In North Dakota, Gov. Doug Burgum, who is a Republican, made an emotional plea to residents to not shame those who choose to wear masks.
“If someone is wearing a mask, they’re not doing it to represent what political party they’re in or what candidates they support. They might be doing it because they’ve got a 5-year-old child who’s been going through cancer treatments. They might have vulnerable adults in their life, who currently have COVID and they’re fighting,” Burgum said.
Closer to home, state Rep. Andy McKean, D-Anamosa, said he almost always wears a face covering in public, especially in high-density areas such as grocery stores.
“You’re not going to be as apt to infect other people” by wearing a covering over the nose, mouth and chin, McKean said. “We cannot allow ourselves to have a false sense of security because (the state) is reopening.”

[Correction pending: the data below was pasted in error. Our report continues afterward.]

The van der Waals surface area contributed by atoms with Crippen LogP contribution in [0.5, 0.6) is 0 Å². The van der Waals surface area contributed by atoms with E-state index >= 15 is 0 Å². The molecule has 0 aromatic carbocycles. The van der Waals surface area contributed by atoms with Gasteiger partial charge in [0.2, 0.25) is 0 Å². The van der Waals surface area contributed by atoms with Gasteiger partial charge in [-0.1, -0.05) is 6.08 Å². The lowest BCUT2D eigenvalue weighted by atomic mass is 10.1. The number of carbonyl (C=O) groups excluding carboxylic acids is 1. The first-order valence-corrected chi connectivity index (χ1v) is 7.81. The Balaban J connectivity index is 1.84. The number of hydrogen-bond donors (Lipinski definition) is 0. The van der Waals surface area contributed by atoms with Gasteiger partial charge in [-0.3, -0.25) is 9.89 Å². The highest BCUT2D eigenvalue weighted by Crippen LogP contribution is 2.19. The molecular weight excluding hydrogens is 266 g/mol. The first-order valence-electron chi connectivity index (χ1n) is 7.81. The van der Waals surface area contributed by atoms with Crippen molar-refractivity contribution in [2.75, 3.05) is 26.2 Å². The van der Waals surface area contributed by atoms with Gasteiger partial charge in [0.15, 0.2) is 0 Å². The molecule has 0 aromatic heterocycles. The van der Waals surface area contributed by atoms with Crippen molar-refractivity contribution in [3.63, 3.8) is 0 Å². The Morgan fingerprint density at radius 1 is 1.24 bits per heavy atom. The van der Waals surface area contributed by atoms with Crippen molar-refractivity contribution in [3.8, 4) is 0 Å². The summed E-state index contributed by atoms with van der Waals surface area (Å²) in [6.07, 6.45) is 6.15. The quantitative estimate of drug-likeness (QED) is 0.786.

But not all area political leaders are taking such a cautious approach.
Iowa Sen. Carrie Koelker, R-Dyersville, said she typically does not wear a face covering in public, despite having helped make more than 4,000 of them. She will wear one “only as needed” and “believes it is a matter of personal preference” whether to wear one.
Maquoketa Schools Superintendent Chris Hoover also called wearing a mask a personal choice and said those who don’t wear one in public should not be judged. He said he and his family “have very rarely” gone out in public the last two months, so he does not wear a mask but he noted that when the Hoovers do leave home, they are “extremely vigilant” about social distancing, washing hands and sanitizing.
Sen. Chris Cournoyer, R-LeClaire, also prefers social distancing to wearing a mask. However, she always carries masks with her “to put on when needed,” she said.
For some local leaders such as Maquoketa Area Chamber of Commerce Director Wendy McCartt, wearing a mask is a simple matter of health and social responsibility.
“I always wear a face covering when I’m in public and can’t ensure social distancing,” said McCartt, whose job puts her in contact with numerous people in the public and business.